FARNBOROUGH 2008: Lack of space leaves a void

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Visitors to Farnborough might be impressed by the amount of space available – but less impressed with the number of space-related exhibits.

At Farnborough 2006 there was a dedicated space hall, plus a special space day on the Wednesday. But there’s no space hall this year and also absent are the European Space Agency, Arianespace and Virgin Galactic.

One of the reasons is the Berlin ILA2008 Air Show, with its massive space pavilion, courtesy of ESA, which was held in May. It also had three full days of space conferences. A Farnborough spokesperson said that those space exhibitors who are here said they wanted to be in the main halls and not in a dedicated pavilion.

The British National Space Centre (BNSC) will have a large delegation at the show, but no stand. It’s saving its budget for a presence as the International Astronautical Congress (IAC), which will be held in Glasgow between September 29 and October 3.

NASA is here, with a small exhibit, and NASA Administrator Michael Griffin also will be attending the show on Tuesday. NASA spokesperson Beth Dickey says: “Dr. Jaiwon Shin, associate administrator for aeronautics, will also be attending with a delegation from NASA's headquarters in Washington, DC The aeronautics directorate views the Farnborough and Paris air shows as extremely important international venues for its business.”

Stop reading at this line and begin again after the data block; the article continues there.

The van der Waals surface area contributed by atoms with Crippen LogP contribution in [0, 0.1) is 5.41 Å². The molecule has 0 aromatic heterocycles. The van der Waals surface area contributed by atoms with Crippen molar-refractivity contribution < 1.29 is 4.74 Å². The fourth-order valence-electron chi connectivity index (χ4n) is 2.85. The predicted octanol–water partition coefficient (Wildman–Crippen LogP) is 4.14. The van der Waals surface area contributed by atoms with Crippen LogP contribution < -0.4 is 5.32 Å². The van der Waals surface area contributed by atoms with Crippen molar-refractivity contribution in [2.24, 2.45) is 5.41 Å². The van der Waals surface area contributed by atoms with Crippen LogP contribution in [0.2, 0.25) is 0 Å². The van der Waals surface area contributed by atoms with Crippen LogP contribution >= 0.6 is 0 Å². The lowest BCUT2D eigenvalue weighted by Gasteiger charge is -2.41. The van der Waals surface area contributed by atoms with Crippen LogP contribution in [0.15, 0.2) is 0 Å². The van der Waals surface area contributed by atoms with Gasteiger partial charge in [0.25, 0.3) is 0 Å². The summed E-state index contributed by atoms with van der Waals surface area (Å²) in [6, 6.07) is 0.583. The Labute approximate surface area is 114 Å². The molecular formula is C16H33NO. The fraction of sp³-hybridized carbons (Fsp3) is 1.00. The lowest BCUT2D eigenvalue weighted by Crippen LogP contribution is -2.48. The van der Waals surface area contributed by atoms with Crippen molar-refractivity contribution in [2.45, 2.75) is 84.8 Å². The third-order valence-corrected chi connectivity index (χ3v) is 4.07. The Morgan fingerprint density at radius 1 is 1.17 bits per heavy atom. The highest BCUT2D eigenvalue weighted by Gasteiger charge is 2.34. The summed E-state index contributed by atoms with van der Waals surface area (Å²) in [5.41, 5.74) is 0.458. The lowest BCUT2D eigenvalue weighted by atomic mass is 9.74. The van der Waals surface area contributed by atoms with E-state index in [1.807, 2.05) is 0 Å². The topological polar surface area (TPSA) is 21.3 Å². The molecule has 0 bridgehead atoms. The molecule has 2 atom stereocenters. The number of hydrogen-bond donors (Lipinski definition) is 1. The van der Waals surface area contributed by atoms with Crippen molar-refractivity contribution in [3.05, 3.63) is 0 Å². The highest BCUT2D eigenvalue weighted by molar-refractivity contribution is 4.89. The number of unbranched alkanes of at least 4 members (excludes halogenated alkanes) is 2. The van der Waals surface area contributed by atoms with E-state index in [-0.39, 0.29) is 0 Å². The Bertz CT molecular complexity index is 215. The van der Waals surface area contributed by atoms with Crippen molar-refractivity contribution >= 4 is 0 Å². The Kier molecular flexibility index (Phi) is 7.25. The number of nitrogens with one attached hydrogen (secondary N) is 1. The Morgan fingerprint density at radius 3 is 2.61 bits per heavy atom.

But Jacques.Denavaut, spokesperson at Arianespace, says: “Farnborough is more about aeronautics and military than space and we have to make choices. For institutional matters, the Paris Air Show and ILA Berlin are more important for us. For commercial business, Satellite in Washington DC, the World Satellite Business Week in Paris, Communic’Asia in Singapore and the PTC Conference in Honolulu are key.”

The Russian space industry is well represented with the S.P. Korolev Rocket & Space Corporation, and both the Samara and Khrunichev Space Centres. And flying the UK flag are EADS Astrium and smaller organisations like Surrey Satellite Technology Ltd, although Astrium has had to leave its ExoMars Rover under dust covers in the garage, ready for IAC.

Ian Pearson MP, minister of state for science and Innovation, who will be at the show today, says: “Space contributes around £7 billion a year to the UK economy, and the strategy is to increase the UK share of this fast growing international sector. The space sector also creates a demand for highly skilled people, and the interest it generates provides an excellent platform for engaging the public on wider issues of science.

So the UK is committed to space – but there are just too many space-related shows this year for the region’s over-stretched budgets.